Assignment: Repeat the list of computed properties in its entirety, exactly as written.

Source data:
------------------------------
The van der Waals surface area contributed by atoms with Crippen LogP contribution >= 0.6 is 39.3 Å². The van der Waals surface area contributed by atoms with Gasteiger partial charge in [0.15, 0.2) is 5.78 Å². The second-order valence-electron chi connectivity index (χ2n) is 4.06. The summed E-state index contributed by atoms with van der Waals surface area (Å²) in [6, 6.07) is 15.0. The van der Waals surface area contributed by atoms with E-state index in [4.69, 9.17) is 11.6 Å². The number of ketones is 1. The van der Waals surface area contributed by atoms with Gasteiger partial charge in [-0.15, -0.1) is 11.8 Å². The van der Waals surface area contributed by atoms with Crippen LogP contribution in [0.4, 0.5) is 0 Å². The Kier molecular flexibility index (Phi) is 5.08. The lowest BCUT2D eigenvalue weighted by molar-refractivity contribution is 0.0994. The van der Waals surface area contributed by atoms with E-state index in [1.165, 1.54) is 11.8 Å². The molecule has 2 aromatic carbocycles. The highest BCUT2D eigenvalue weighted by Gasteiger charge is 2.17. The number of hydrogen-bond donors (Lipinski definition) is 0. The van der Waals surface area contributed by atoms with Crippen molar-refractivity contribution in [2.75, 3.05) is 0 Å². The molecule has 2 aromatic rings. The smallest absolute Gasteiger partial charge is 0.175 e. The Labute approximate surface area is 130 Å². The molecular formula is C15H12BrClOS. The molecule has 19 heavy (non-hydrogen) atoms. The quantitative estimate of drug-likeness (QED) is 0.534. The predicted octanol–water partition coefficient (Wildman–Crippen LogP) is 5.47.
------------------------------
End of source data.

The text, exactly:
The van der Waals surface area contributed by atoms with Crippen LogP contribution >= 0.6 is 39.3 Å². The van der Waals surface area contributed by atoms with Gasteiger partial charge in [0.15, 0.2) is 5.78 Å². The second-order valence-electron chi connectivity index (χ2n) is 4.06. The summed E-state index contributed by atoms with van der Waals surface area (Å²) in [6, 6.07) is 15.0. The van der Waals surface area contributed by atoms with E-state index in [4.69, 9.17) is 11.6 Å². The number of ketones is 1. The van der Waals surface area contributed by atoms with Gasteiger partial charge in [-0.15, -0.1) is 11.8 Å². The van der Waals surface area contributed by atoms with Crippen LogP contribution in [0.4, 0.5) is 0 Å². The Kier molecular flexibility index (Phi) is 5.08. The lowest BCUT2D eigenvalue weighted by molar-refractivity contribution is 0.0994. The van der Waals surface area contributed by atoms with E-state index in [1.165, 1.54) is 11.8 Å². The molecule has 2 aromatic carbocycles. The highest BCUT2D eigenvalue weighted by Gasteiger charge is 2.17. The number of hydrogen-bond donors (Lipinski definition) is 0. The van der Waals surface area contributed by atoms with Crippen molar-refractivity contribution in [2.75, 3.05) is 0 Å². The molecule has 2 aromatic rings. The smallest absolute Gasteiger partial charge is 0.175 e. The Labute approximate surface area is 130 Å². The molecular formula is C15H12BrClOS. The molecule has 19 heavy (non-hydrogen) atoms. The quantitative estimate of drug-likeness (QED) is 0.534. The predicted octanol–water partition coefficient (Wildman–Crippen LogP) is 5.47.